‘Any embarrassment is in your head!’: How hearing aids boost your health and happiness

There is still a stigma around hearing tests and hearing loss – even though excellent help is now at hand. It could just change your life

Michael Mosley has spent decades trying to help us all to eat healthily, sleep better and do more exercise. Now the broadcaster, author and former doctor is turning his attention to our ears, encouraging anyone who has noticed a change in their hearing to take a free test. “Hearing change is completely normal and is nothing to be embarrassed or ashamed about,” he stresses. He should know: Mosley has been experiencing hearing loss for several years. “At 66, my hearing’s not great,” he tells me over the phone. “I really struggle in social settings such as pubs and restaurants.” I assume he wears hearing aids these days. “I’m not quite ready for a hearing aid yet!” he protests. “My hearing’s not bad enough. I’ll go back in a year or so for another test.”

This might make Mosley an odd choice to front Specsavers’ hearing-test campaign – but his attitude reflects a society-wide reluctance to wearing hearing aids. And at least he has actually taken a hearing test. A much-cited 2007 study showed that, on average, it takes people 10 years from noticing hearing loss to getting it checked out. Ten years later, another study found the situation has only slightly improved: that figure is now 8.9 years. And Specsavers’ survey of 2,000 UK adults in September found that one in three Britons had noticed changes in their hearing over the past decade but more than half (57%) had taken no action. Reasons given include embarrassment, not feeling it was needed, being too busy and because no one else they know gets their hearing checked. My boyfriend is one of them – he has been struggling to follow conversations in noisy pubs for the past few years, but feels the problem isn’t bad enough to do anything about it.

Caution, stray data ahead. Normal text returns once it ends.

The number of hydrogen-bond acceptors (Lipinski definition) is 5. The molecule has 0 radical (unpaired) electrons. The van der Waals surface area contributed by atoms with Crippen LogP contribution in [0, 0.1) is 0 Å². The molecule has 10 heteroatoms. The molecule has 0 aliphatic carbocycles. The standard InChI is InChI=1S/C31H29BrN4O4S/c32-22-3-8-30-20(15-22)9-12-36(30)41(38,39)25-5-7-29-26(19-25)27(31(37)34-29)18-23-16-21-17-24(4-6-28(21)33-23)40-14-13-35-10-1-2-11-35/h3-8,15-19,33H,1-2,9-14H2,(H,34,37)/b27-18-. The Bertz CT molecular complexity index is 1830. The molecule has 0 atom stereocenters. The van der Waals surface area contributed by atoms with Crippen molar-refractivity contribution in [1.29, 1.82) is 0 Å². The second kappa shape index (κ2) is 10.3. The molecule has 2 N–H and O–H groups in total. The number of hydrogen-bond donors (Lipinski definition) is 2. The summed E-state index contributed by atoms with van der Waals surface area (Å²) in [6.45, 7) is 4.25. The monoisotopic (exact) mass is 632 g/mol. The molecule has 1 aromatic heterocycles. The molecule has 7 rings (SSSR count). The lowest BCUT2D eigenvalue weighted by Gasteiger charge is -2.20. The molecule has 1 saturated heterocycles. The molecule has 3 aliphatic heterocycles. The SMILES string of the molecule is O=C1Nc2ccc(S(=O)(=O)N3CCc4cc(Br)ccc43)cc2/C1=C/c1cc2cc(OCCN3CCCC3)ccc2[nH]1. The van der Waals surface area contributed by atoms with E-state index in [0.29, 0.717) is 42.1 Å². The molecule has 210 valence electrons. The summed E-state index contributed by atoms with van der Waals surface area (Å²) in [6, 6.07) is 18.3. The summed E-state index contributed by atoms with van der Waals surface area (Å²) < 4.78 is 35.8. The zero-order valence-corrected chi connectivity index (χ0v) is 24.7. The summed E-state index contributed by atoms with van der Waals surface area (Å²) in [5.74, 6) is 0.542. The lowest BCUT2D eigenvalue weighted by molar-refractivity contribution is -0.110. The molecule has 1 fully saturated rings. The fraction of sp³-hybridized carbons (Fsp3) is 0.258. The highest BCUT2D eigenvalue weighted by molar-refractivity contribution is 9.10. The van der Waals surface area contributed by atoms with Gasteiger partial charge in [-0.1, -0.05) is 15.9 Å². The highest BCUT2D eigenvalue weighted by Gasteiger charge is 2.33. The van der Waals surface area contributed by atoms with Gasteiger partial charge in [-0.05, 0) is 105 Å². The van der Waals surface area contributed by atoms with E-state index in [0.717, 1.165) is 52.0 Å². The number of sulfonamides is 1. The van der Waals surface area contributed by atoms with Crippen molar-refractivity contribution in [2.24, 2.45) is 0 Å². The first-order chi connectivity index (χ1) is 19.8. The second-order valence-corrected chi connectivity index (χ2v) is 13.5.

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Category: Dementia | Mental Health